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In this tutorial you will learn how to make your WooCommerce store a little more stylish by organizing the product archive with tabs. We’ll create tabs with a multi-column layout, a multi-row carousel, and a grid layout.

What We’re Going to Build

Over the coming steps we will create a WordPress plugin, inside which we
will setup the required shortcodes. Should you wish to take your WooCommerce product archive further, you could convert it to a Gutenberg block,
use it with Elementor as a widget, or integrate it with Visual Composer.

This tabbed product archive will be perfect for showing recent, featured, sale, and best selling products, like this:

tabbed product archive in woocommerce
Our product archive, showing tabs and carousel controls

So let’s get started!

1. Create a WordPress Plugin

In your WordPress site under wp-content/plugins create a
folder called (perhaps not the most original name) “woocommerce-products”, then inside that folder
create a php file with the same name. Open the file and paste into it the code below (change the details to fit your own):

Here we’ve done nothing more than define our plugin name and provided some meta info.

Enqueue Scripts and Styles

For our WooCommerce product archive plugin we will next need to enqueue the required scripts and styles, so add the following code snippet:

First, we’ve added a basic CSS file to store our styles. Next we loaded the built-in imageLoaded
plugin (which comes with the WordPress core), and to create the carousel we will use the wildly popular
jQuery plugin owlCarousel.
And, of course, the main js file. 

Note: Make sure these files are added to your plugin folder in the relevant subfolders. 

For more on WordPress
plugin and shortcode creation, or further information on using owl.js, here are some recommended tutorials on Tuts+:

2. Create a Tab Shortcode





In this step we will create a tab shortcode. It will consist of two shortcodes actually; the parent tab container, and then child tab items. For the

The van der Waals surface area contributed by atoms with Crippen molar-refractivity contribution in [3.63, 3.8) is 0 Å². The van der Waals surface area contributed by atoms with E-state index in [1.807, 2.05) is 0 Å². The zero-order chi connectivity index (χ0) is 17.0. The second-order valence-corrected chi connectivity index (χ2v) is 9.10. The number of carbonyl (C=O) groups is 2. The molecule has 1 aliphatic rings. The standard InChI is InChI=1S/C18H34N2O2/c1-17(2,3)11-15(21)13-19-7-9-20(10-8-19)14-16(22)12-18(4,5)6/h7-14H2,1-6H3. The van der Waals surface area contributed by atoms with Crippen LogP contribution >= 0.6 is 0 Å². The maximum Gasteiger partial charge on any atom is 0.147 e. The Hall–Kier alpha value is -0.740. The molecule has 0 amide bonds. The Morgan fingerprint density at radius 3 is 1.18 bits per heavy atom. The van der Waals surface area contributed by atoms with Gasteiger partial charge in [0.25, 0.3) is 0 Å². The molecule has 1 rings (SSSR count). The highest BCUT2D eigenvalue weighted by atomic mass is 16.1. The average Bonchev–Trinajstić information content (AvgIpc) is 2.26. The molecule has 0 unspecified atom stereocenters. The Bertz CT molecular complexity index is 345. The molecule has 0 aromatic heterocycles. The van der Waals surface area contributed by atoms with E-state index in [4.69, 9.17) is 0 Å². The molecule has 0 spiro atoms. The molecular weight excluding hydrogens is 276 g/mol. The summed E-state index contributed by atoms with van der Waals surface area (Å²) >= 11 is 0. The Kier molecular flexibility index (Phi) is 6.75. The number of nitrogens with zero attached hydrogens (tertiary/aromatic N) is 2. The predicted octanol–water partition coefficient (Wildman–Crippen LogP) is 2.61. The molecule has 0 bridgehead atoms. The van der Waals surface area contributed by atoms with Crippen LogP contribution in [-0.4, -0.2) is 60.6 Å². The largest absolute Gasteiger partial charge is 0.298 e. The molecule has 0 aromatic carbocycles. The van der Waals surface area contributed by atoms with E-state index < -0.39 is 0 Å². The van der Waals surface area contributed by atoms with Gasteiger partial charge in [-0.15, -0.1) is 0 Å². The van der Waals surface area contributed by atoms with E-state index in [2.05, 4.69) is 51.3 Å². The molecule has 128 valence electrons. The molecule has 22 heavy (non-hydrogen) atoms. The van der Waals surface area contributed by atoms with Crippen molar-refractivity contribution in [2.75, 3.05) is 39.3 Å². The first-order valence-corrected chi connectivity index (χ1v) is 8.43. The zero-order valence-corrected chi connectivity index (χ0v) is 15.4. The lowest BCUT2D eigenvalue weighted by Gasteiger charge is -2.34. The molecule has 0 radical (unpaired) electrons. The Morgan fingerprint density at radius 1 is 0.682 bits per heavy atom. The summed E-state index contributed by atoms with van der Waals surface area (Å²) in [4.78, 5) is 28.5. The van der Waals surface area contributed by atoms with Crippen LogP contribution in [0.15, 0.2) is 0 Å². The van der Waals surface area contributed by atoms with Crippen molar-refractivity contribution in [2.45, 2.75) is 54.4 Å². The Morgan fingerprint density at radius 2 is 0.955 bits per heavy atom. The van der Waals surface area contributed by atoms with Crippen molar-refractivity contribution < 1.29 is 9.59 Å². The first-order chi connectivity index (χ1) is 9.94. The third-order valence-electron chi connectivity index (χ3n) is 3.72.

first parent container add this code to the PHP file:

This shortcode doesn’t require any attributes, it just wraps the
tab items inside it.

Speaking of tab items, next add the code below to create the child tab item
element:

This shortcode has two attributes; the title and the active
indicator, in case you want to make the targeted tab active on first load. 

When used in the WordPress editor the two shortcodes together will look like this:

At this point, if you were to add them to your front-page, then view the result in your browser, you
would see unstyled and non-functional HTML output. So let’s fix it. 

3. Add jQuery to Power the Tabbed Content

Go to the
main.js file and paste the code

I won’t describe all this code in great detail, but the logic here powers the tab functionality. If you are not familiar with JavaScript or
jQuery, I highly recommend this amazing free course for beginners:


Style the Tabs

Now the tabs work, but they still appear ugly, so let’s add some
basic CSS:

4. Create WooCommerce Products Shortcode

We’re making great progress; our tabbed WooCommerce product archive is nearly there! The time has come to
create a shortcode for the products. This will fetch the products with a query, then from those results create a series of arrays: featured, sale, and best-selling products. It will then output the contents of those arrays to give us our tabs of products.